|Paper title:||The Causes Of The Rwanda Crisis And The ‘Postcolonial Syndrome’
|Published in:||Issue 2 (Vol. 28) / 2022
|Abstract:|| The investigation focuses on the Rwanda crisis and begins with a brief introduction before looking into the historical circumstances preceding the 1994 genocide. It highlights the actual causes of the genocide and the Belgian colonisers’ policies (and, to a lesser extent, the policies of the German colonisers before them), which amplified the differences between the Hutu and the Tutsi. The article outlines how Rwanda became a postcolonial state, where old rivalries turned violent and resulted in massacres. Important factors were also the poor financial state of the country and the fact that Rwanda was a densely populated country, which should be seen in connection with Europe's "divide and rule" policy. Rwanda suffered as a postcolonial state because of the various parties' conflicting views on power sharing, as well as the International Community's support for an agreement that mostly benefited the minority (the Tutsi). Even if the Arusha Accords were designed to "repair" the circumstances of an already failing post-colonial experiment, the pressure used by Western circles to accept them undermined the power of the majority (Hutu) by causing additional damages rather than eliminating the previously existing ones.
|Keywords:|| Rwanda, Hutu, Tutsi, genocide, massacre, postcolonialism
1. Arieff Alexis, Rwanda: in Brief (Updated May, 2019), Rwanda: in Brief (Up¬dated February, 2021), CRS Report, Version 12, pp. 1-12, https://crsreports.congress.gov/product/pdf/R/R44402/12
2. Betts F. Raymond, Decolonization. A brief history of the world, in Bogaerts Els, Raben Remco (Eds.), Beyond Empire and Nation. The decolonization of African and Asian societies, 1930s-1960s, Leiden, KITLV Press, 2012, pp. 23-37.
3. Bhambra K. Gurminder, Postcolonial and Decolonial Dialogues, in “Postcolonial Studies”, Vol. 17, 2014, No. 2, pp. 115-121.
4. Brown Mark, Colonial States, Colonial Rule, Colonial Governmentalities: implications for the study of historical state crime, in “State Crime Journal”, Vol. 7, 2018, No. 2, p. 173-198.
5. Chrétien Jean-Pierre, RTLM Propaganda: the Democratic Alibi, in Thompson Allan (Ed.), The Media and the Rwanda Genocide, London, Pluto Press, 2007, pp. 55-61.
6. Dallaire Roméo, Shake Hands with the Devil. The Failure of Humanity in Rwanda, London, Arrow Books, 2004.
7. Des Forges Alison, Call to Genocide, in Allan Thompson (Ed.), The Media and the Rwanda Genocide, London, Pluto Press, 2007, pp. 41-54.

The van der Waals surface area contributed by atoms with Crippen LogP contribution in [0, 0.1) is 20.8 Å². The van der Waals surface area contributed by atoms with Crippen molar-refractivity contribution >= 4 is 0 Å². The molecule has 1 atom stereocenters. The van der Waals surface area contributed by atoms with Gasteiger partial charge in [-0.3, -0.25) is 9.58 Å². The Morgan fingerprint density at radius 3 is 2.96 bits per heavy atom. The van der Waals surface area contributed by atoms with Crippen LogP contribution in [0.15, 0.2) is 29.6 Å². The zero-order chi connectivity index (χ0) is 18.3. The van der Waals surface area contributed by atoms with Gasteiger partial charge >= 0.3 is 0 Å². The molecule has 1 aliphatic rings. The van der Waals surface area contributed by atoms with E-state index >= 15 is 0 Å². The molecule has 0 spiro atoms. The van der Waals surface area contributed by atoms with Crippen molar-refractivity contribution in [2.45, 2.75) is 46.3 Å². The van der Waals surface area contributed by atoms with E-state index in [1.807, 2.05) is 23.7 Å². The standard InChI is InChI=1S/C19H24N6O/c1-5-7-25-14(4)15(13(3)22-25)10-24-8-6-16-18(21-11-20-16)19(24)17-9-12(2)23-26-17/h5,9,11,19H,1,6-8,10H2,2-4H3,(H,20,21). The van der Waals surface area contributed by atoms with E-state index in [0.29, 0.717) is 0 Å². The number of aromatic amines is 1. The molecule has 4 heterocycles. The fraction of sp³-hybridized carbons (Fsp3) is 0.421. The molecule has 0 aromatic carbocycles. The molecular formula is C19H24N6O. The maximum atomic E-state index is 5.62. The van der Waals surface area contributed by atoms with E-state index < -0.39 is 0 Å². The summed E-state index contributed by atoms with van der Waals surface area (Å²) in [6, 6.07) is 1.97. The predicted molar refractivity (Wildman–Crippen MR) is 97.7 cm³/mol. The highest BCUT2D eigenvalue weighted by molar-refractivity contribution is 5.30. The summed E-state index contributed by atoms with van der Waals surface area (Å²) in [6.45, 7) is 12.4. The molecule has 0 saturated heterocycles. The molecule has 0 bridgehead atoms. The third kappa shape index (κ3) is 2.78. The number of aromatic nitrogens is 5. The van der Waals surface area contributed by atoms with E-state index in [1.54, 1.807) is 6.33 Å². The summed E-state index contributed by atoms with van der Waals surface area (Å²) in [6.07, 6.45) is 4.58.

8. Guichaoua André, From War to Genocide. Criminal Politics in Rwanda, 1990-1994, Madison, University of Wisconsin Press, 2015.
9. Jessee Erin, Negotiating Genocide in Rwanda, Cham, Palgrave Macmillan, 2017.
10. Kabanda Marcel, Kangura: the Triumph of Propaganda Refined, in Thompson Allan (Ed.), The Media and the Rwanda Genocide, London, Pluto Press, 2007, pp. 62-72.
11. Keane Fergal, Season of Blood. A Rwandan Journey, London, Viking, 1995.
12. Kennedy Dane, Decolonization. A Very Short Introduction, New York, Oxford University Press, 2016.
13. Kuperman J. Alan, The Limits of Humanitarian Intervention. Genocide in Rwanda, Washington, D.C., Brookings Institution Press, 2001.
14. Lehrke Lee Dylan, The Banality of the Interagency: U. S. Inaction in the Rwanda Genocide, in Richard Weitz (ed.), Project on National Security Reform. Case Studies Working Group Report, Vol. II, March 2012, pp. 439-542.
15. Li Darryl, Echoes of Violence: Considerations on Radio and Genocide in Rwanda, in Thompson Allan (Ed.), The Media and the Rwanda Genocide, London, Pluto Press, 2007, pp. 90-109.
16. Magnarella J. Paul, Justice in Africa. Rwanda’s Genocide, Its Courts, and the UN Criminal Tribunal, New York, Routledge, 2000.
17. Magnarella Paul, Explaining Rwanda’s 1994 Genocide, in “Human Rights & Human Welfare”, Vol. 2, 2002, Issue 1, pp. 25-34.
18. Mamdani Mahmood, When Victims Become Killers. Colonialism, Nativ-ism, and the Genocide in Rwanda, Princeton, Princeton University Press, 2001.
19. Melvern Linda, Conspiracy to Murder. The Rwandan Genocide, London – New York, Verso, 2004.
20. Peterson Scott, Me Against my Brother. At War in Somalia, Sudan and Rwanda, New York – London, Routledge, 2001.
21. Prunier Gérard, Africa’s World War. Congo, the Rwandan Genocide, and the Making of a Continental Catastrophe, New York, Oxford University Press, 2012.
22. Prunier Gérard, The Rwanda Crisis. History of A genocide, London, Hurst & Company, 2019.
23. Reyntjens Filip, Constructing the Truth, Dealing with Dissent, Domesti-cating the World: Governance in Post-Genocide Rwanda, in “African Affairs”, Vol. 110, 2011, No. 438, pp. 1-34.
24. Reyntjens Filip, Rwanda, Ten Years on: from Genocide to Dictatorship, in “African Affairs”, Vol. 103, 2004, No. 411, pp. 177-210.
25. Sarkin Jeremy, Fowler Carl, The responsibility to protect and the duty to prevent genocide: lessons to be learned from the role of the international community and the media during the Rwandan genocide and the conflict in the former Yugoslavia, in “Suffolk Transnational Law Review”, Vol. 33, 2010, No. 1, pp. 1-53.
26. Straus Scott, Studying Perpetrators: a Reflection, in “Journal of Perpe-trator Research”, Vol. 1, 2017, No. 1, pp. 28-38.
27. Straus Scott, The Order of Genocide: race, power, and war in Rwanda, New York, Cornell University Press, 2008.
28. Thomson Susan, Rwanda. From Genocide to Precarious Peace, New Haven – London, Yale University Press, 2018.
29. Vandeginste Stef, Political Representation of Minorities as Collateral Damage or Grain: the Batwa in Burundi and Rwanda, in “Africa Spectrum”, Vol. 49, 2014, No. 1, p. 3-25.
30. Wesseling H. L., Divide and Rule. The Partition of Africa, 1880-1914, translated by Arnold J. Pomerans, Westport – London, Praeger, 1996.